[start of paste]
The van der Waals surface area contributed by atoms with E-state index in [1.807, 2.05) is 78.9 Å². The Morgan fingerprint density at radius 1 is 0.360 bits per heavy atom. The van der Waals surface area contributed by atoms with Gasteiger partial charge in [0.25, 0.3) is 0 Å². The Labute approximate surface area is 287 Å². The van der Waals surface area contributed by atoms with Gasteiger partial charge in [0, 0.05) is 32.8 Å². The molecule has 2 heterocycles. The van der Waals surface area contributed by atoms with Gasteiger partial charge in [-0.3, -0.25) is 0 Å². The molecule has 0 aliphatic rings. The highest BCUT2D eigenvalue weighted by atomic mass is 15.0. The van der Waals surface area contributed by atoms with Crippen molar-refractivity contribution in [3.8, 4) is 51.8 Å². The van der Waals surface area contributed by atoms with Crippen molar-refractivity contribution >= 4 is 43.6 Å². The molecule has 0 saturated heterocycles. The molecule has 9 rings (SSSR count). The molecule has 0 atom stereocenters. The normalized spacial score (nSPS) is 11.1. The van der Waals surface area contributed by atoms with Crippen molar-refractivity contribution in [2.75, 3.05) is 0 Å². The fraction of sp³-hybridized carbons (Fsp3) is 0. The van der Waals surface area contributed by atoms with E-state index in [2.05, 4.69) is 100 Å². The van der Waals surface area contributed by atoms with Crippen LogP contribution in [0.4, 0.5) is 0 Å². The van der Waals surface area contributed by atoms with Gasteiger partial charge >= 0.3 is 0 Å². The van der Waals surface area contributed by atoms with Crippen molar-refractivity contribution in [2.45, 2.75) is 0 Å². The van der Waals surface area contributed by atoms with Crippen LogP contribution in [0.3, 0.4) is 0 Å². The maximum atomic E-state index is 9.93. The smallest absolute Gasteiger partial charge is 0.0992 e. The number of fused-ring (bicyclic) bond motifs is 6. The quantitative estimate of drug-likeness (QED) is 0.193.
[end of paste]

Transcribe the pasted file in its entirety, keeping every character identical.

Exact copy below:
The van der Waals surface area contributed by atoms with E-state index in [1.807, 2.05) is 78.9 Å². The Morgan fingerprint density at radius 1 is 0.360 bits per heavy atom. The van der Waals surface area contributed by atoms with Gasteiger partial charge in [0.25, 0.3) is 0 Å². The Labute approximate surface area is 287 Å². The van der Waals surface area contributed by atoms with Gasteiger partial charge in [0, 0.05) is 32.8 Å². The molecule has 2 heterocycles. The van der Waals surface area contributed by atoms with Gasteiger partial charge in [-0.3, -0.25) is 0 Å². The molecule has 0 aliphatic rings. The highest BCUT2D eigenvalue weighted by atomic mass is 15.0. The van der Waals surface area contributed by atoms with Crippen molar-refractivity contribution in [3.8, 4) is 51.8 Å². The van der Waals surface area contributed by atoms with Crippen molar-refractivity contribution >= 4 is 43.6 Å². The molecule has 0 saturated heterocycles. The molecule has 9 rings (SSSR count). The molecule has 0 atom stereocenters. The normalized spacial score (nSPS) is 11.1. The van der Waals surface area contributed by atoms with Crippen molar-refractivity contribution in [2.75, 3.05) is 0 Å². The fraction of sp³-hybridized carbons (Fsp3) is 0. The van der Waals surface area contributed by atoms with E-state index in [2.05, 4.69) is 100 Å². The van der Waals surface area contributed by atoms with Crippen LogP contribution in [0.4, 0.5) is 0 Å². The van der Waals surface area contributed by atoms with Gasteiger partial charge >= 0.3 is 0 Å². The van der Waals surface area contributed by atoms with Crippen molar-refractivity contribution in [2.45, 2.75) is 0 Å². The van der Waals surface area contributed by atoms with Crippen LogP contribution in [0.3, 0.4) is 0 Å². The maximum atomic E-state index is 9.93. The smallest absolute Gasteiger partial charge is 0.0992 e. The number of fused-ring (bicyclic) bond motifs is 6. The quantitative estimate of drug-likeness (QED) is 0.193.